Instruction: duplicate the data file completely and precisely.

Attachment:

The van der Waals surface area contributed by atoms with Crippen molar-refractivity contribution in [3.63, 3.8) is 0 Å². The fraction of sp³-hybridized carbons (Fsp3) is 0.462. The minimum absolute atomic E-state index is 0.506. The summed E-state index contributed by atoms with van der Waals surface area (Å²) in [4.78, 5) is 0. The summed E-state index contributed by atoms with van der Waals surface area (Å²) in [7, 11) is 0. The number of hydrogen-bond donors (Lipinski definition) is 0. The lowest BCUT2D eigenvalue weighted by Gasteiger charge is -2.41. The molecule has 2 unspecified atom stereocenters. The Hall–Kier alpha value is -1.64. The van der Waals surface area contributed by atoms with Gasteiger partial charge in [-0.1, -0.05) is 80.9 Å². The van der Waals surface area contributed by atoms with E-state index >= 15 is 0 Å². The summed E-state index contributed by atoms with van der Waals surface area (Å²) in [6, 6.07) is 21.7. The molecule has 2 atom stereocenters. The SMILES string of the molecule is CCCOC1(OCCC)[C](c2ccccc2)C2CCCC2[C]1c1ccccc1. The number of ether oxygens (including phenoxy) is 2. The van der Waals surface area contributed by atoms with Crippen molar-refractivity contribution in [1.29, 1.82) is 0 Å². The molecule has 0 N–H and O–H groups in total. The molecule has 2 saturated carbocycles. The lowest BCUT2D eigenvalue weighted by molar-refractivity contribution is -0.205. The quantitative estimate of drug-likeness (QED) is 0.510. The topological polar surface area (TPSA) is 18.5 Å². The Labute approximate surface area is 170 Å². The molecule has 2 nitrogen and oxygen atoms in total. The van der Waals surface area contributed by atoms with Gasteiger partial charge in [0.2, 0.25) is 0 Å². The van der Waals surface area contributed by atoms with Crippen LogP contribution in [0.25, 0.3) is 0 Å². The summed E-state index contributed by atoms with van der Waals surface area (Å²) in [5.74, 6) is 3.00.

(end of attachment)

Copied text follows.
The van der Waals surface area contributed by atoms with Crippen molar-refractivity contribution in [3.63, 3.8) is 0 Å². The fraction of sp³-hybridized carbons (Fsp3) is 0.462. The minimum absolute atomic E-state index is 0.506. The summed E-state index contributed by atoms with van der Waals surface area (Å²) in [4.78, 5) is 0. The summed E-state index contributed by atoms with van der Waals surface area (Å²) in [7, 11) is 0. The number of hydrogen-bond donors (Lipinski definition) is 0. The lowest BCUT2D eigenvalue weighted by Gasteiger charge is -2.41. The molecule has 2 unspecified atom stereocenters. The Hall–Kier alpha value is -1.64. The van der Waals surface area contributed by atoms with Gasteiger partial charge in [-0.1, -0.05) is 80.9 Å². The van der Waals surface area contributed by atoms with E-state index >= 15 is 0 Å². The summed E-state index contributed by atoms with van der Waals surface area (Å²) in [6, 6.07) is 21.7. The molecule has 2 atom stereocenters. The SMILES string of the molecule is CCCOC1(OCCC)[C](c2ccccc2)C2CCCC2[C]1c1ccccc1. The number of ether oxygens (including phenoxy) is 2. The van der Waals surface area contributed by atoms with Crippen molar-refractivity contribution in [1.29, 1.82) is 0 Å². The molecule has 0 N–H and O–H groups in total. The molecule has 2 saturated carbocycles. The lowest BCUT2D eigenvalue weighted by molar-refractivity contribution is -0.205. The quantitative estimate of drug-likeness (QED) is 0.510. The topological polar surface area (TPSA) is 18.5 Å². The Labute approximate surface area is 170 Å². The molecule has 2 nitrogen and oxygen atoms in total. The van der Waals surface area contributed by atoms with Gasteiger partial charge in [0.2, 0.25) is 0 Å². The van der Waals surface area contributed by atoms with Crippen LogP contribution in [0.25, 0.3) is 0 Å². The summed E-state index contributed by atoms with van der Waals surface area (Å²) in [5.74, 6) is 3.00.